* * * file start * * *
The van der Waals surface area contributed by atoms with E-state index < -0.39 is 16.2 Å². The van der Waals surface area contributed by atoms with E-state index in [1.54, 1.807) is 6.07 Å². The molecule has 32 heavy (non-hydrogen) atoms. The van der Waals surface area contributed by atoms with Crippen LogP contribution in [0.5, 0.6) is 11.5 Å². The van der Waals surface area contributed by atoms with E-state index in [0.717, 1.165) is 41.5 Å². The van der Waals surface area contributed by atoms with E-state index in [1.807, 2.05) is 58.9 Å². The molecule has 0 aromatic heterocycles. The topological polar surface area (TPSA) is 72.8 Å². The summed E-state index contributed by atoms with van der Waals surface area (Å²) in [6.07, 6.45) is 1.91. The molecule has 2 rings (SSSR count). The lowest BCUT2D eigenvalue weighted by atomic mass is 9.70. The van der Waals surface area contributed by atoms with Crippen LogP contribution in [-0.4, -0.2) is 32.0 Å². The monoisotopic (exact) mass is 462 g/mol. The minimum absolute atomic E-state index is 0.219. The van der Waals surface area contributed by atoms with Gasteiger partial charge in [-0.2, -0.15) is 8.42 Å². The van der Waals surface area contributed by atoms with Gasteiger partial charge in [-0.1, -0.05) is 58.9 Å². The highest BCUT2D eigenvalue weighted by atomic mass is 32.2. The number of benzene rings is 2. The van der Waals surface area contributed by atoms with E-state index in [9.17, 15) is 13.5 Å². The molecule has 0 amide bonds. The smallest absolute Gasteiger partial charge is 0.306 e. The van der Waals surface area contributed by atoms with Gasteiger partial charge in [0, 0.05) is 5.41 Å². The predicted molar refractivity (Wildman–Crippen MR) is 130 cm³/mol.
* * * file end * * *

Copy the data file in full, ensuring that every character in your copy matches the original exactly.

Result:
The van der Waals surface area contributed by atoms with E-state index < -0.39 is 16.2 Å². The van der Waals surface area contributed by atoms with E-state index in [1.54, 1.807) is 6.07 Å². The molecule has 32 heavy (non-hydrogen) atoms. The van der Waals surface area contributed by atoms with Crippen LogP contribution in [0.5, 0.6) is 11.5 Å². The van der Waals surface area contributed by atoms with E-state index in [0.717, 1.165) is 41.5 Å². The van der Waals surface area contributed by atoms with E-state index in [1.807, 2.05) is 58.9 Å². The molecule has 0 aromatic heterocycles. The topological polar surface area (TPSA) is 72.8 Å². The summed E-state index contributed by atoms with van der Waals surface area (Å²) in [6.07, 6.45) is 1.91. The molecule has 2 rings (SSSR count). The lowest BCUT2D eigenvalue weighted by atomic mass is 9.70. The van der Waals surface area contributed by atoms with Crippen LogP contribution in [-0.4, -0.2) is 32.0 Å². The monoisotopic (exact) mass is 462 g/mol. The minimum absolute atomic E-state index is 0.219. The van der Waals surface area contributed by atoms with Gasteiger partial charge in [-0.2, -0.15) is 8.42 Å². The van der Waals surface area contributed by atoms with Gasteiger partial charge in [-0.1, -0.05) is 58.9 Å². The highest BCUT2D eigenvalue weighted by atomic mass is 32.2. The number of benzene rings is 2. The van der Waals surface area contributed by atoms with E-state index in [9.17, 15) is 13.5 Å². The molecule has 0 amide bonds. The smallest absolute Gasteiger partial charge is 0.306 e. The van der Waals surface area contributed by atoms with Gasteiger partial charge in [0, 0.05) is 5.41 Å². The predicted molar refractivity (Wildman–Crippen MR) is 130 cm³/mol.